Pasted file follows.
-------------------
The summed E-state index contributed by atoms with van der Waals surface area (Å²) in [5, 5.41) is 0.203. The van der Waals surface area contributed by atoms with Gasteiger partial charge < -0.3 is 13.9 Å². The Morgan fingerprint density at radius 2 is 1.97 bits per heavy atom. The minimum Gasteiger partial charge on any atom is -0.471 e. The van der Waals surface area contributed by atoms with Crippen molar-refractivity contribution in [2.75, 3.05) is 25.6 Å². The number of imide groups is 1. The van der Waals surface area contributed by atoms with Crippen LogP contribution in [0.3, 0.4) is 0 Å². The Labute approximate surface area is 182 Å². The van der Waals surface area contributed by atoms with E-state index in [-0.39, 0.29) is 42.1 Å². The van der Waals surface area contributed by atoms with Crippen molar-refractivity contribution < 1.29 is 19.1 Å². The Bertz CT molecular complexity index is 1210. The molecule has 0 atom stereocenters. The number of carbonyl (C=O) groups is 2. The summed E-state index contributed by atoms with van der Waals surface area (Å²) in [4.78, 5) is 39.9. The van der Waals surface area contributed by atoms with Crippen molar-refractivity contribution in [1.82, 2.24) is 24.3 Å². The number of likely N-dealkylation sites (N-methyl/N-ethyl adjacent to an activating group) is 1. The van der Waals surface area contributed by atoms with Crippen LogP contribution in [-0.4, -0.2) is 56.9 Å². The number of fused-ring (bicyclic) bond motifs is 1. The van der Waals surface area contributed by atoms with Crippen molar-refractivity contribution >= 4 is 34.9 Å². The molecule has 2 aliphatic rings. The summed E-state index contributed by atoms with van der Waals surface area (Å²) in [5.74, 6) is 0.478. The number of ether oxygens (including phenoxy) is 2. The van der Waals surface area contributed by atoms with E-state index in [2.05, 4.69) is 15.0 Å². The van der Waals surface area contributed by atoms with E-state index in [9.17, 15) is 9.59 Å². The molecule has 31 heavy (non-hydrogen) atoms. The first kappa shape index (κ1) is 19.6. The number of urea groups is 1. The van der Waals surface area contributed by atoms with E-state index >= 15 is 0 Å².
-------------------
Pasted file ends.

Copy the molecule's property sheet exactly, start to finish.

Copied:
The summed E-state index contributed by atoms with van der Waals surface area (Å²) in [5, 5.41) is 0.203. The van der Waals surface area contributed by atoms with Gasteiger partial charge < -0.3 is 13.9 Å². The Morgan fingerprint density at radius 2 is 1.97 bits per heavy atom. The minimum Gasteiger partial charge on any atom is -0.471 e. The van der Waals surface area contributed by atoms with Crippen molar-refractivity contribution in [2.75, 3.05) is 25.6 Å². The number of imide groups is 1. The van der Waals surface area contributed by atoms with Crippen LogP contribution in [0.3, 0.4) is 0 Å². The Labute approximate surface area is 182 Å². The van der Waals surface area contributed by atoms with E-state index in [-0.39, 0.29) is 42.1 Å². The van der Waals surface area contributed by atoms with Crippen molar-refractivity contribution < 1.29 is 19.1 Å². The Bertz CT molecular complexity index is 1210. The molecule has 0 atom stereocenters. The number of carbonyl (C=O) groups is 2. The summed E-state index contributed by atoms with van der Waals surface area (Å²) in [4.78, 5) is 39.9. The van der Waals surface area contributed by atoms with Crippen molar-refractivity contribution in [1.82, 2.24) is 24.3 Å². The number of likely N-dealkylation sites (N-methyl/N-ethyl adjacent to an activating group) is 1. The van der Waals surface area contributed by atoms with Crippen LogP contribution in [-0.4, -0.2) is 56.9 Å². The number of fused-ring (bicyclic) bond motifs is 1. The van der Waals surface area contributed by atoms with Crippen molar-refractivity contribution >= 4 is 34.9 Å². The molecule has 2 aliphatic rings. The summed E-state index contributed by atoms with van der Waals surface area (Å²) in [5.74, 6) is 0.478. The number of ether oxygens (including phenoxy) is 2. The van der Waals surface area contributed by atoms with E-state index in [2.05, 4.69) is 15.0 Å². The van der Waals surface area contributed by atoms with E-state index in [9.17, 15) is 9.59 Å². The molecule has 31 heavy (non-hydrogen) atoms. The first kappa shape index (κ1) is 19.6. The number of urea groups is 1. The van der Waals surface area contributed by atoms with E-state index >= 15 is 0 Å².